DoD Program Provides Technology for Disabled Workers
By Donna Miles
American Forces Press Service
WASHINGTON, Oct. 21, 2004 A Defense Department program that provides the technology and services disabled workers need to use computers and other basic office equipment evens the employment playing field for the disabled while making it easier for managers to hire them, according to the DoD official who has run the program for the past 14 years.
Dinah Cohen said the DoD Computer/Electronic Accommodations Program, or CAP, "is truly moving the employment of people with disabilities to the next level" and helping DoD reach its goal of increasing employment of people with targeted disabilities to 2 percent of its civilian work force.
"The biggest impact has been that we have truly changed both the culture and the perception of people's ability to work in today's information environment," Cohen said during an interview today with the Pentagon Channel and the American Forces Press Service. "People now look at people with disabilities as a truly untapped resource that they should take advantage of."
Since its launch in 1990, the CAP program has filled over 40,000 requests for accommodations for people with hearing, vision, dexterity and cognitive disabilities, she said. This equipment, referred to as "assistive technology," ranges from Braille terminals to computers that enable people to make telephone calls to special keyboards for people who can't use traditional ones.
The program's Technology Evaluation Center at the Pentagon showcases much of this technology so disabled workers as well as their managers are able to see it, either in person or by videoconference. The center staff also conducts needs assessments to help disabled workers determine which assistive technology and services might work best for them.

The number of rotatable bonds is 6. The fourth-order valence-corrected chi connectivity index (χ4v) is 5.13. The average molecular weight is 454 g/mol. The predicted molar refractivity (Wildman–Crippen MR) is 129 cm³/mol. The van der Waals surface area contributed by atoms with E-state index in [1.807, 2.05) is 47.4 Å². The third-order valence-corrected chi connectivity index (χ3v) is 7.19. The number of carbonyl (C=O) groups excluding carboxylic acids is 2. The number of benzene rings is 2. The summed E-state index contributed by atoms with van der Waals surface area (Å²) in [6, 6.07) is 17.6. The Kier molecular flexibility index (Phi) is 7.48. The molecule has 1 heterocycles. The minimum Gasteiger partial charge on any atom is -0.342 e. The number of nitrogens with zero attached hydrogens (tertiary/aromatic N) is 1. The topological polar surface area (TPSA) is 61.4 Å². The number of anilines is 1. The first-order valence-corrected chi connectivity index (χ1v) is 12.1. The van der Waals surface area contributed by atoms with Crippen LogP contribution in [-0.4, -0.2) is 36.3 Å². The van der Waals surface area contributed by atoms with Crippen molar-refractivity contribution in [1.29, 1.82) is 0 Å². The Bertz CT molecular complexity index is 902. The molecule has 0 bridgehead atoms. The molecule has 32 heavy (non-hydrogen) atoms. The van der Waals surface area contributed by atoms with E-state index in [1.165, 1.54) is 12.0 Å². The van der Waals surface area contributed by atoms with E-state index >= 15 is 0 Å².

"It totally demystifies how people with disabilities can be a part of today's work force," Cohen said. This, she said, makes it easier for managers "to tap into this wonderful pool of people and say, 'I'm going to hire you.'"
"We level the playing field for the employment of people with disabilities by providing assistive technology free of charge to that manager for that employee," she said.
Two of the program's newest areas of focus are wounded servicemembers returning from deployments and employments who develop disabilities, whether through the aging process, accidents or other causes. Both are geared to helping them adapt to their disabilities and remain employable.
"You don't throw away talented people. You accommodate them," Cohen said. "And that's where I think we have a very strong focus: making sure people stay competitive and are accommodated throughout their employment lifecycle."
The Defense Department has long been a leader in recognizing the strengths disabled people bring to the mix, she said. "DoD understands the value of its people and its resources," she said. "They know that we have to have the smartest and the best, ready every day, all the time."
This, she said, includes making the fullest use of all its employees, including those with disabilities, whom Cohen said tend to be "really good problem solvers."
"We have to be. This world wasn't designed for people with disabilities," Cohen said. "So as a disabled person myself, I am always thinking, what happens if ? I have to have a Plan A, a Plan B, think through different scenarios that can become potential problems that may be very personal to me."
Since 2001, CAP has served not just DoD, but also other federal agencies. DoD is in partnership with 61 federal agencies, Cohen said.
"We pay for their accommodations because we feel a commitment to ensure that people have the assistive technology they need to be part of today's work force," she said.
For more information about the program, visit its Web site or call (703) 681- 8813. The TTY number for the hearing impaired is (703) 681-0881.